The summer camp featured in the documentary “Jesus Camp,” which includes scenes with disgraced preacher Ted Haggard, will shut down for at least several years because of negative reaction sparked by the film, according to the camp’s director.
“Right now we’re just not a safe ministry,” Becky Fischer, the fiery Pentecostal pastor featured in “Jesus Camp,” said Tuesday.
Politicians, analysts and ordinary citizens across much of the world welcomed the electoral rebuke given
President Bush’s Republican Party and the resignation of Defense Secretary Donald H. Rumsfeld on Wednesday.
Against the broad mood of satisfaction, however, there were voices of concern that a power split between Democrats and Republicans in Washington might mean uncertainty in crucial areas like global trade talks.
On Iraq, some worried that Democrats could force a too-rapid retreat, leaving the country and the region in chaos. Others said they doubted the congressional turnover would have a dramatic impact on Iraq policy any time soon, largely because the Democrats have yet to define the course they want to take.
But from Paris to Pakistan, a repeated theme was hope that the Democratic takeover of the House and Senate would force Bush to adopt a more conciliatory approach to global crises, and teach a president many see as a “cowboy” a lesson in humility.
“Americans are realizing that you can’t found the politics of a country on patriotic passion and reflexes,” said French schoolteacher Jean-Pierre Charpemtrat.
“You can’t fool everybody all the time — and I think that’s what Bush and his administration are learning today.”
Italian Premier Romano Prodi said Rumsfeld’s surprise resignation underscored the depth of what has happened in America.
“Even though U.S. politics had already started changing, Rumsfeld’s resignation means an accentuation of this change,” Prodi said. “We’ll see over the next few days what the new direction will be. But certainly we have a political structure … deeply different from that of a few days ago.”
In an extraordinary joint statement, more than 200 Socialist members of the European Parliament hailed the American election results as “the beginning of the end of a six-year nightmare for the world.”
Democrats wrested control of the Senate from Republicans Wednesday with an upset victory in Virginia, giving the party complete domination of Capitol Hill for the first time since 1994.
Jim Webb’s squeaker win over incumbent Sen. George Allen (news, bio, voting record) gave Democrats their 51st seat in the Senate, an astonishing turnabout at the hands of voters unhappy with Republican scandal and unabated violence in Iraq. Allen was the sixth Republican incumbent senator defeated in Tuesday’s elections.
Somebody better send a counseling team to John McCain:
John McCain joked on Wednesday he would “commit suicide” if Democrats win the Senate in November. McCain one of the frontrunners for the GOP nomination for president in 2008, was on a visit to Iowa to campaign for Republican congressional candidates when he made the off the cuff remark.
When asked for his reaction to a potential Democratic takeover of the Senate in the November 7 elections McCain had a snappy response.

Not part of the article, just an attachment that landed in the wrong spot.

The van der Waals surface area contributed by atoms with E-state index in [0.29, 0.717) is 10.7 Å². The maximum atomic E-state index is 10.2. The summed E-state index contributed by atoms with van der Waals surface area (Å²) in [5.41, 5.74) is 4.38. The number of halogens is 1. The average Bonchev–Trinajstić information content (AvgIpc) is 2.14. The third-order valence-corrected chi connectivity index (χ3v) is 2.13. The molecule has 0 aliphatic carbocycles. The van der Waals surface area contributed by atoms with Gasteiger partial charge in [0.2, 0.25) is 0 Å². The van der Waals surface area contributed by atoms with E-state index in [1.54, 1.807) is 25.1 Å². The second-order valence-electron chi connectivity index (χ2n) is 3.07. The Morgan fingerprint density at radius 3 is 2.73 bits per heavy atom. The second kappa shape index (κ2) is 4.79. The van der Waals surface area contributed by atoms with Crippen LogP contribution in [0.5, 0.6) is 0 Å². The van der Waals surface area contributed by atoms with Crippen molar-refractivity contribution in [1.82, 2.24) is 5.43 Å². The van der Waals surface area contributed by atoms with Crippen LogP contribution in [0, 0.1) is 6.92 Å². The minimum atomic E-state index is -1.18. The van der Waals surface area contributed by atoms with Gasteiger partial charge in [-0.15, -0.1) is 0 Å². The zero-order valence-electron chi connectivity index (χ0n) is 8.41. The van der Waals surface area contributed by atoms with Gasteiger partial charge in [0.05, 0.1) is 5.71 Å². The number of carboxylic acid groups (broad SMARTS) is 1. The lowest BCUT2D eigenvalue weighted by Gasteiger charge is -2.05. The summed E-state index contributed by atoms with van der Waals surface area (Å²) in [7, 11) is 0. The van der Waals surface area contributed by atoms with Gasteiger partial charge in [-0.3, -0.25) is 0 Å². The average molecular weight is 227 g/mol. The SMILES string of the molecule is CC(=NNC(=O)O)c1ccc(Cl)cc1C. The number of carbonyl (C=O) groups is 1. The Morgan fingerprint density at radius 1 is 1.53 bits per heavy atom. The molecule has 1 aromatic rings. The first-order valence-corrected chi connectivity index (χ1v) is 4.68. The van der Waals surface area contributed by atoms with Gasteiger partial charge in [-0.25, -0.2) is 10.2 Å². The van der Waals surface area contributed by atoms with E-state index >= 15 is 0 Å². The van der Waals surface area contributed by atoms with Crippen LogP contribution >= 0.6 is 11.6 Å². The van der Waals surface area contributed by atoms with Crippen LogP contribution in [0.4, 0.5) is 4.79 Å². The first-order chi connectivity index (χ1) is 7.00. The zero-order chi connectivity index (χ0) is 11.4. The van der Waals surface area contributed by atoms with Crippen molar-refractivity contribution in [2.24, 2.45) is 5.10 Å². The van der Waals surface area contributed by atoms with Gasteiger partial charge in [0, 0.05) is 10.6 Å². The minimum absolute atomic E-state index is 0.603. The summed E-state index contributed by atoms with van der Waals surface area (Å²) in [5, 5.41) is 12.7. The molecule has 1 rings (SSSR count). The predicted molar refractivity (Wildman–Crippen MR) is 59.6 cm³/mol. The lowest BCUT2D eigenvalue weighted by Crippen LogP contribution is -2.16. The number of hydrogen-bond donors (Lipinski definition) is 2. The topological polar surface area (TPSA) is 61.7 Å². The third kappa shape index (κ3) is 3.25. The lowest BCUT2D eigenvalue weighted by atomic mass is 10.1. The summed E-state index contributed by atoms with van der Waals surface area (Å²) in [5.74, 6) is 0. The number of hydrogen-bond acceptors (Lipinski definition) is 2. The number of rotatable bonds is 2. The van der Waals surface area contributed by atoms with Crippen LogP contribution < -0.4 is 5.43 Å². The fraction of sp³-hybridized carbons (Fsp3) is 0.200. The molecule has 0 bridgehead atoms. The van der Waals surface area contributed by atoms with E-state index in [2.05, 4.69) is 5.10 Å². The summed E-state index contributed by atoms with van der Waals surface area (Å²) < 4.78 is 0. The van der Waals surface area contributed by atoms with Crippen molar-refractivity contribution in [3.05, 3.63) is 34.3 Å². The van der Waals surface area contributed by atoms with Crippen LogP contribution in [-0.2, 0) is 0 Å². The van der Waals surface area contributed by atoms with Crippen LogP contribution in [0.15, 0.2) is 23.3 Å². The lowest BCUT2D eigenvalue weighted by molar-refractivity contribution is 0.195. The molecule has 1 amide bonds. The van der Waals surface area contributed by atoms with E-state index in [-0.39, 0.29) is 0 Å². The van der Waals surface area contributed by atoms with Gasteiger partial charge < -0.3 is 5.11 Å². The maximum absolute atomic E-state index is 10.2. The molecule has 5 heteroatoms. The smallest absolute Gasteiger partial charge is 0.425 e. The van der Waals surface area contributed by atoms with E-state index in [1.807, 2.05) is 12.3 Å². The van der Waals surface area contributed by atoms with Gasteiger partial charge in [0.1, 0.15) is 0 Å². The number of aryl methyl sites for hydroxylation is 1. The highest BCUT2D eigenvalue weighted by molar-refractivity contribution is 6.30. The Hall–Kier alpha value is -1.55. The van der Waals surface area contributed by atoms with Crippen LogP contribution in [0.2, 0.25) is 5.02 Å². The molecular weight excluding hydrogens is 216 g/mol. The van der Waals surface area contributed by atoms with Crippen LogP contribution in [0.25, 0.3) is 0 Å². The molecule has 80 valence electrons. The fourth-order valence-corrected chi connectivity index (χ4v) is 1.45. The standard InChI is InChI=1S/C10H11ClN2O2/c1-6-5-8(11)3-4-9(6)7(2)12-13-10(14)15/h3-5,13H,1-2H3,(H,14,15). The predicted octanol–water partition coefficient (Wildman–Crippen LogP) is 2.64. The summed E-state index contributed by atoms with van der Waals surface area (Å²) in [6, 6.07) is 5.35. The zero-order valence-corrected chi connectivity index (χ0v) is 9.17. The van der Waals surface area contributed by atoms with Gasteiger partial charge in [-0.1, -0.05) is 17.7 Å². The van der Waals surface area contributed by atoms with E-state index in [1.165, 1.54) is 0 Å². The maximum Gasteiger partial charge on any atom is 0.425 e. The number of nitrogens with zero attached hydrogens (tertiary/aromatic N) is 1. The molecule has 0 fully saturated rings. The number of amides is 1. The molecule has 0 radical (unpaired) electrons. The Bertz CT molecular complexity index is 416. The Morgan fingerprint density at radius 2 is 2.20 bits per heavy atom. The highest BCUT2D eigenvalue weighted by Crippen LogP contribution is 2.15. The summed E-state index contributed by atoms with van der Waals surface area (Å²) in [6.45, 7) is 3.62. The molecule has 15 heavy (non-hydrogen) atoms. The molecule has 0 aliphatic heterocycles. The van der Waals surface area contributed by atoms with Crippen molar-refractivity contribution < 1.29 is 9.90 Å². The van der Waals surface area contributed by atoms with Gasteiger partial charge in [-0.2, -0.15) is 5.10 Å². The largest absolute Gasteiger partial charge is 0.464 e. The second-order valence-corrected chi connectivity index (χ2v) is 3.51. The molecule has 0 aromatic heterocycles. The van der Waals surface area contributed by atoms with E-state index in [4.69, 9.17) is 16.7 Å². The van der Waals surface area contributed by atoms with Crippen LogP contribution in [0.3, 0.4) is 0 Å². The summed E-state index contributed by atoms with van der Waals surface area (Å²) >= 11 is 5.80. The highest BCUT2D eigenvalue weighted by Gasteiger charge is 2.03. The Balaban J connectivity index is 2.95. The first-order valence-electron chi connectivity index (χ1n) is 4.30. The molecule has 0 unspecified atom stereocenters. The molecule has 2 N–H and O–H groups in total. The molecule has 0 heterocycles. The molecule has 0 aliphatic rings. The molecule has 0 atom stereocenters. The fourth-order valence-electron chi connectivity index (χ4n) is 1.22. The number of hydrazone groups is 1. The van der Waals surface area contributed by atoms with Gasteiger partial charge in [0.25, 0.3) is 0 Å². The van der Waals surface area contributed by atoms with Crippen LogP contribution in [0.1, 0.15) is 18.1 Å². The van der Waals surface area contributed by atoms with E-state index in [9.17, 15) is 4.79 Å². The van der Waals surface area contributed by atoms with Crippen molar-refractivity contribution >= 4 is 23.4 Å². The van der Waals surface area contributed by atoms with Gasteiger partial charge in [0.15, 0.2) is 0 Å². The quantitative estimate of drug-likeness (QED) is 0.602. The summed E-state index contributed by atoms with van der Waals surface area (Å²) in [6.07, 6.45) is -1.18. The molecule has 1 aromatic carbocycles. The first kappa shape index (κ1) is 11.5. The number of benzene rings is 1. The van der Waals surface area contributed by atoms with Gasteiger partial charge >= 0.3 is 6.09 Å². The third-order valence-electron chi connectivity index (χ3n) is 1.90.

“I think I’d just commit suicide,” McCain told reporters, to accompanying laughter from Republicans standing with him. “I don’t want to face that eventuality because I don’t think it’s going to happen.”
DC—After months of aggressive campaigning and with nearly 99 percent of ballots counted, politicians were the big winners in Tuesday’s midterm election, taking all 435 seats in the House of Representatives, retaining a majority with 100 out of 100 seats in the Senate, and pushing political candidates to victory in each of the 36 gubernatorial races up for grabs.
While analysts had been predicting a possible sweep for months, and early exit-poll numbers seemed favorable, politicians reportedly exceeded even their own expectations, gaining an impressive 100 percent of the overall national vote.
“It’s a good night to be a politician,” said Todd Akin, an officeholder from Missouri. “The American people have spoken, and they have unanimously declared: ‘We want elected officials to lead this nation.’”
The way I feel is this: I feel liberated, and I’m going to tell you as plainly as I can why. I no longer am going to have to carry the water for people who I don’t think deserve having their water carried. Now, you might say, “Well, why have you been doing it?” Because the stakes are high. Even though the Republican Party let us down, to me they represent a far better future for my beliefs and therefore the country’s than the Democrat Party and liberalism does.
‘m not trying to tell you that this is about me. I’m just answering questions that I’ve had from people about how I feel. There have been a bunch of things going on in Congress, some of this legislation coming out of there that I have just cringed at, and it has been difficult coming in here, trying to make the case for it when the people who are supposedly in favor of it can’t even make the case themselves — and to have to come in here and try to do their jobs.
So if you’ve been asking yourself “does Rush really believes this crap?” here’s your answer. No. He doesn’t believe what he says. He’ll say whatever he has to say to keep Republicans in power. You can not believe a word that comes out of his mouth.